You are worth the pause: mental health in quarantine

Estefany Henriquez, Features Writer

  The COVID-19 pandemic has probably brought on a different lifestyle for many CSU Bakersfield studentsOne may worry about not getting sickhow to keep oneself entertained, and most importantlywhat the future will bringIt is completely understandable for many to be feeling down and stressed thorough this uncertain time. Mental health is an important aspect to focus on during times like these 

  Some students have stated that their lifestyles have not changed as much. 

  “I have always been comfortable at home, but it’s tough being inside when the weather calls for a nice day at the beach or a walk around the park,¨ human biology major Catherine Chua said. 

  On the other handsome students have faced a whole new change. 

  “In this time of quarantine, I feel isolated. Going to college played a big part of my life and I didn’t realize it until this quarantine started. I have learned through this time that it is the little things that count and the little things that you miss the most,” Victoria Guerrero, music education major, said. 

  Students are also finding some fun in their time at home.  

  “Something that really has helped me is journaling out my day. I listen to calming playlists on Spotify, and I’ve learned to place tougher boundaries on anything that may harm my mental health,¨ said communications major Maria Alonso. 

  “To keep myself busy I’ve been playing Animal Crossing: New Horizons on the Nintendo Switch online with my boyfriend, trying to get some form of exercise at least every other day, and watching a ton of shows and movies. Also, having friends check up on me via video call every once in a while makes me forget that I am all alone in my room,” Chua said.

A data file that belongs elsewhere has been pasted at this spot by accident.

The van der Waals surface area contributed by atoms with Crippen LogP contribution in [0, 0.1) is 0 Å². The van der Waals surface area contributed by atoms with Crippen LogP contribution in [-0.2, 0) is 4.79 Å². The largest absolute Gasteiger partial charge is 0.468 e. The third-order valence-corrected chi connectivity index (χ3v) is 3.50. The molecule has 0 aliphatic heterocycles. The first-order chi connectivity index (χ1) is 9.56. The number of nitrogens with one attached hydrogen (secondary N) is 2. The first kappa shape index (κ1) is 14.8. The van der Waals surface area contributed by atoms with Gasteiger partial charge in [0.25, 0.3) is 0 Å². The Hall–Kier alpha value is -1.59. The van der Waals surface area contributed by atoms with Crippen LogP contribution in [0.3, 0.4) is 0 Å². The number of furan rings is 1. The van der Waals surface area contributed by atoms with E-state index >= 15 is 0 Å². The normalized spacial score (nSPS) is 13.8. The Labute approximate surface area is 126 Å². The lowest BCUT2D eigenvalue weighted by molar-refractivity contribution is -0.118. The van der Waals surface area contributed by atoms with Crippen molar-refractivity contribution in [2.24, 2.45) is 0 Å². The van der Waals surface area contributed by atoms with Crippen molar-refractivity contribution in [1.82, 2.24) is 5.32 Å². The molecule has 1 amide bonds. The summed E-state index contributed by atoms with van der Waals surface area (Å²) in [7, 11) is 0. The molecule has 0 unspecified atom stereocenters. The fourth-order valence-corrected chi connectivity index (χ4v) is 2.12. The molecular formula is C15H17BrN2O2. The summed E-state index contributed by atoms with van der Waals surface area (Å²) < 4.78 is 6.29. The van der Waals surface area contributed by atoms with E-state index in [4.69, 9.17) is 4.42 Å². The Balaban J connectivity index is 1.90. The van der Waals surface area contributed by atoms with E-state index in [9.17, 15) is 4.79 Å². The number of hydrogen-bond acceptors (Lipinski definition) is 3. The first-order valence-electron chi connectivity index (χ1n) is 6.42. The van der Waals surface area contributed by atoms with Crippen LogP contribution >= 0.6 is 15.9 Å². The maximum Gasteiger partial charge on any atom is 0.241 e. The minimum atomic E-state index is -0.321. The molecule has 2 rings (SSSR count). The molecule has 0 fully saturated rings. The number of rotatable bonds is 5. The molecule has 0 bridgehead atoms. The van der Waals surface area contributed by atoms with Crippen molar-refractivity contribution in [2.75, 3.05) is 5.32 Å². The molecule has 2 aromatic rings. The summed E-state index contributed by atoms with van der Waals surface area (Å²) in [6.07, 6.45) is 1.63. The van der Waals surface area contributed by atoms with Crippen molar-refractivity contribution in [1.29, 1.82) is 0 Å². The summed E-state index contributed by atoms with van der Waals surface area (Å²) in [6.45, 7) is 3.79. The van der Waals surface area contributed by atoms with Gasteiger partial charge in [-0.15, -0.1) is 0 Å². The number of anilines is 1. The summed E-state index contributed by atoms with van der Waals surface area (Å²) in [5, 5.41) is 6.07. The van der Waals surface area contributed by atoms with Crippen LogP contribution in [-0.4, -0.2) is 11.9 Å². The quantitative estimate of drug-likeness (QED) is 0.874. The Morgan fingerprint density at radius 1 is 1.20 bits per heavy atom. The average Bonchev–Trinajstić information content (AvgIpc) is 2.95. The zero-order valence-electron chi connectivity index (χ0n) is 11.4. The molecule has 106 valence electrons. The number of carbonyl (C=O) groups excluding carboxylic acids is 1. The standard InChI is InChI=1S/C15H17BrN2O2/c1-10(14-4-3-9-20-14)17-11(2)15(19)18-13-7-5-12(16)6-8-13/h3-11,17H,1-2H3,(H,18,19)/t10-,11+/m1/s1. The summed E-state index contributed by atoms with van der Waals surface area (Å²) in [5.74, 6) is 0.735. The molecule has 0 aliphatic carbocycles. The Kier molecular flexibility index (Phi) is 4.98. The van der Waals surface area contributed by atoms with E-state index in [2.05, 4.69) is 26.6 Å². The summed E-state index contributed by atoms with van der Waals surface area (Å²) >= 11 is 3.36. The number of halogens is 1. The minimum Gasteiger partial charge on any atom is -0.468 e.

“I have enjoyed myself and my family. Obviously, there are times when I get bored, but I always try to keep myself busy doing things that I like, such as reading, painting, watching Netflix, or cooking. When I am stressed, I like to FaceTime with my cousins or friends and we do our makeup together. We put on a makeup contest and I have a lot of fun,” said psychology major Daniela Alamos. 

  “FaceTiming with friends helps me, as well as reading and walking my dog,” Guerrero said.  

  The students offer their thoughts and advice on mental health as well as the pandemic.  

  “We are not even halfway through 2020 yet, but I’m hoping and praying that we get through this tough time and that things will eventually go back to normal,” Chua said. 

  “This period has taught me that I am valued, my voice matters, and it’s okay if all I do for a day is get up. I know that I am shape-shifting and adapting and forever seeking growth. My worth doesn’t decrease because of my mental anxiety. It’s completely okay to feel all the emotions and take time to increase your vibrations. Healing, success, and productivity looks different for everyone,” Alonso said. 

  “Find ways to have fun. Like, do something that you have always wanted to do but never had the time to get to it. Talk with those whom you care about. Stay motivated, because this time will pass,” Alamos said. 

  Take care of yourself as well as your mind, because you matter. Get help when you need it, and don’t be afraid to reach out and put yourself first more often.